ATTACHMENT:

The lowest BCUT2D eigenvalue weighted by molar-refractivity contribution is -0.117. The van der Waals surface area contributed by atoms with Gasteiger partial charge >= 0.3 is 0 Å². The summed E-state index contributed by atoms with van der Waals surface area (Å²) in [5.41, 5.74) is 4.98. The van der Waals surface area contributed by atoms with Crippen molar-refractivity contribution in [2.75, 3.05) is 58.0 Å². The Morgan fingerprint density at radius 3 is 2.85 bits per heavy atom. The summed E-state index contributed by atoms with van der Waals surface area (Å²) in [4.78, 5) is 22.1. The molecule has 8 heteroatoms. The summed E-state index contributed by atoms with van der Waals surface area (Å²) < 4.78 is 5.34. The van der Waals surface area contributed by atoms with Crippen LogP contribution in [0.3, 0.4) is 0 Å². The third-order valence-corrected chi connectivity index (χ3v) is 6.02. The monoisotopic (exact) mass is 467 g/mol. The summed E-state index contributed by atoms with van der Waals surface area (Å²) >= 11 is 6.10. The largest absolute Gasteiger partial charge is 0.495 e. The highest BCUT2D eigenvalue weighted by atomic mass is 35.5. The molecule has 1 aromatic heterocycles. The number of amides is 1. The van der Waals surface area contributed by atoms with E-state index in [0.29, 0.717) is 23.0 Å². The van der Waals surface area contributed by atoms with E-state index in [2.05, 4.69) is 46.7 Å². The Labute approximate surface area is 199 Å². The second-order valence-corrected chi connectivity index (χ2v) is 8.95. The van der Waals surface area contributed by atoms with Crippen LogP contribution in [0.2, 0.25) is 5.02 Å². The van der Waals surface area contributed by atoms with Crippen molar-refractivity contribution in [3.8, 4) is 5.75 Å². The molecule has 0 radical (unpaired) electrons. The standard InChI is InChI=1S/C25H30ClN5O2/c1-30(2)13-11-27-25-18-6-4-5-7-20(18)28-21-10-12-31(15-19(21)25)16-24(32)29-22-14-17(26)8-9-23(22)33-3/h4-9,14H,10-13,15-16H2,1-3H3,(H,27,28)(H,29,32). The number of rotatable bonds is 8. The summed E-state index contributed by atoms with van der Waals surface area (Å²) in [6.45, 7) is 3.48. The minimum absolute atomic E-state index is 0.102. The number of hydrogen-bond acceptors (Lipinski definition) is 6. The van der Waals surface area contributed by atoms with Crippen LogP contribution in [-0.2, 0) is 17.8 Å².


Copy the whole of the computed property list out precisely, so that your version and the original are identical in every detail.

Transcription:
The lowest BCUT2D eigenvalue weighted by molar-refractivity contribution is -0.117. The van der Waals surface area contributed by atoms with Gasteiger partial charge >= 0.3 is 0 Å². The summed E-state index contributed by atoms with van der Waals surface area (Å²) in [5.41, 5.74) is 4.98. The van der Waals surface area contributed by atoms with Crippen molar-refractivity contribution in [2.75, 3.05) is 58.0 Å². The Morgan fingerprint density at radius 3 is 2.85 bits per heavy atom. The summed E-state index contributed by atoms with van der Waals surface area (Å²) in [4.78, 5) is 22.1. The molecule has 8 heteroatoms. The summed E-state index contributed by atoms with van der Waals surface area (Å²) < 4.78 is 5.34. The van der Waals surface area contributed by atoms with Crippen LogP contribution in [0.3, 0.4) is 0 Å². The third-order valence-corrected chi connectivity index (χ3v) is 6.02. The monoisotopic (exact) mass is 467 g/mol. The summed E-state index contributed by atoms with van der Waals surface area (Å²) >= 11 is 6.10. The largest absolute Gasteiger partial charge is 0.495 e. The highest BCUT2D eigenvalue weighted by atomic mass is 35.5. The molecule has 1 aromatic heterocycles. The number of amides is 1. The van der Waals surface area contributed by atoms with E-state index in [0.29, 0.717) is 23.0 Å². The van der Waals surface area contributed by atoms with E-state index in [2.05, 4.69) is 46.7 Å². The Labute approximate surface area is 199 Å². The second-order valence-corrected chi connectivity index (χ2v) is 8.95. The van der Waals surface area contributed by atoms with Crippen LogP contribution in [0.2, 0.25) is 5.02 Å². The van der Waals surface area contributed by atoms with Crippen molar-refractivity contribution in [3.8, 4) is 5.75 Å². The molecule has 0 radical (unpaired) electrons. The standard InChI is InChI=1S/C25H30ClN5O2/c1-30(2)13-11-27-25-18-6-4-5-7-20(18)28-21-10-12-31(15-19(21)25)16-24(32)29-22-14-17(26)8-9-23(22)33-3/h4-9,14H,10-13,15-16H2,1-3H3,(H,27,28)(H,29,32). The number of rotatable bonds is 8. The summed E-state index contributed by atoms with van der Waals surface area (Å²) in [6.45, 7) is 3.48. The minimum absolute atomic E-state index is 0.102. The number of hydrogen-bond acceptors (Lipinski definition) is 6. The van der Waals surface area contributed by atoms with Crippen LogP contribution in [-0.2, 0) is 17.8 Å².